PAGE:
recognize at least one object in captured images;
    compare captured images to determine differences therebetween;
    when said differences are greater than a difference threshold, merge the recognized objects to form a composite recognized object and store said composite recognized object;
    when said differences are not greater than said difference threshold, store one of said recognized objects and discard the remaining recognized objects; and
    associate either said stored composite recognized object or said stored one recognized object with digital content.
  47. 47. The interactive input system of claim 46 wherein the one recognized object that is stored is the recognized object having the most recognized content.
  48. 48. The interactive input system of claim 46 wherein said computing structure is configured to compare corresponding pixels of said images.
  49. 49. The interactive input system of 48 wherein computing structure is configured to compare at least one of intensity and color of said corresponding pixels.
  50. 50. The interactive input system of claim 46 wherein said computing structure is further configured to associate a link to the stored one recognized object or stored composite recognized object.
  51. 51. The interactive input system of claim 46 wherein said computing structure is further configured to superimpose said digital content on the associated stored one recognized object or stored composite recognized object.
  52. 52. The interactive input system of claim 46 wherein each said at least one object is one of a textual object and a non-textual object.
  53. 53. The interactive input system of claim 50 wherein said computing structure is further configured to activate said link in response to user input.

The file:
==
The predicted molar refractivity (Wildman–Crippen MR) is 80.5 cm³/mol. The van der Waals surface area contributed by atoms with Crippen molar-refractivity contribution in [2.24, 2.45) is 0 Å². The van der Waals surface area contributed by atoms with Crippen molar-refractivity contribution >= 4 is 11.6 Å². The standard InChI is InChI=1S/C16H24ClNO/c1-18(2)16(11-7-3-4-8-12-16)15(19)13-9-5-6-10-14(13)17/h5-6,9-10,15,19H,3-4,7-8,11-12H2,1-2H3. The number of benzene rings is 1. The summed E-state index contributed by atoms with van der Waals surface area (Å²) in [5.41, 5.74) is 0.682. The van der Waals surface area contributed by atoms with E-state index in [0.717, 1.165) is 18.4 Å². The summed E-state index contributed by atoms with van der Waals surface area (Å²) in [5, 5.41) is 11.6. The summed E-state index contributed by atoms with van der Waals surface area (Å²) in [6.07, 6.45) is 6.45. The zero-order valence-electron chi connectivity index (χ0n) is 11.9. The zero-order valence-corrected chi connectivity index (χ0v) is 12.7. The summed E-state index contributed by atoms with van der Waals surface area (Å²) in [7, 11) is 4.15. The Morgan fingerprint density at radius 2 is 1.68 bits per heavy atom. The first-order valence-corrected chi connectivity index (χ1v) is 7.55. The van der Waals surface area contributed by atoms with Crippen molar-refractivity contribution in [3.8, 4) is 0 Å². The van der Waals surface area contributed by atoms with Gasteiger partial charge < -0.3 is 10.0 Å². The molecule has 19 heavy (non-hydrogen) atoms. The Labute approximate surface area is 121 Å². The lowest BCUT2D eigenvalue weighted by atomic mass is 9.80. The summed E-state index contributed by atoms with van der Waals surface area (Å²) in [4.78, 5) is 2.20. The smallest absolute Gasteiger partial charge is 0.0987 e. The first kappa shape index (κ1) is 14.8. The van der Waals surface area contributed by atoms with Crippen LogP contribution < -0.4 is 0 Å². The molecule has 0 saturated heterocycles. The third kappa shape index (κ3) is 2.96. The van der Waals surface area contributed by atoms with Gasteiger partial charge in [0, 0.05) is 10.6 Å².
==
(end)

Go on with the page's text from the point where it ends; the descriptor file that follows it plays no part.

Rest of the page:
54. 54. A non-transitory computer-readable medium having computer-executable instructions embodied thereon that, when executed by a computing device, facilitate a method comprising:
    capturing images of a three-dimensional (3D) input space;
    recognizing at least one object in each image;
    comparing a pair of said images to determine a difference therebetween;
    when said difference is greater than a difference threshold, merging said recognized objects and associating digital content therewith; and
    when said difference is not greater than said difference threshold, maintaining at least one recognized object from only one of said images in said pair and associating digital content therewith.
  55. 55. The method of claim 54 wherein said maintained recognized object is the recognized object having the most recognized content.
  56. 56. The method of claim 54 wherein said comparing comprises comparing corresponding pixels of said images.
  57. 57. The method of claim 54 further comprising associating a link with the maintained recognized object or the merged recognized objects.
  58. 58. The method of claim 29 further comprising:
    superimposing said digital content on the associated maintained recognized object or merged recognized objects.
  59. 59. The method of claim 54 wherein each said at least one object is one of a textual object and a non-textual object.
  60. 60. An interactive input system comprising:
    computing structure; and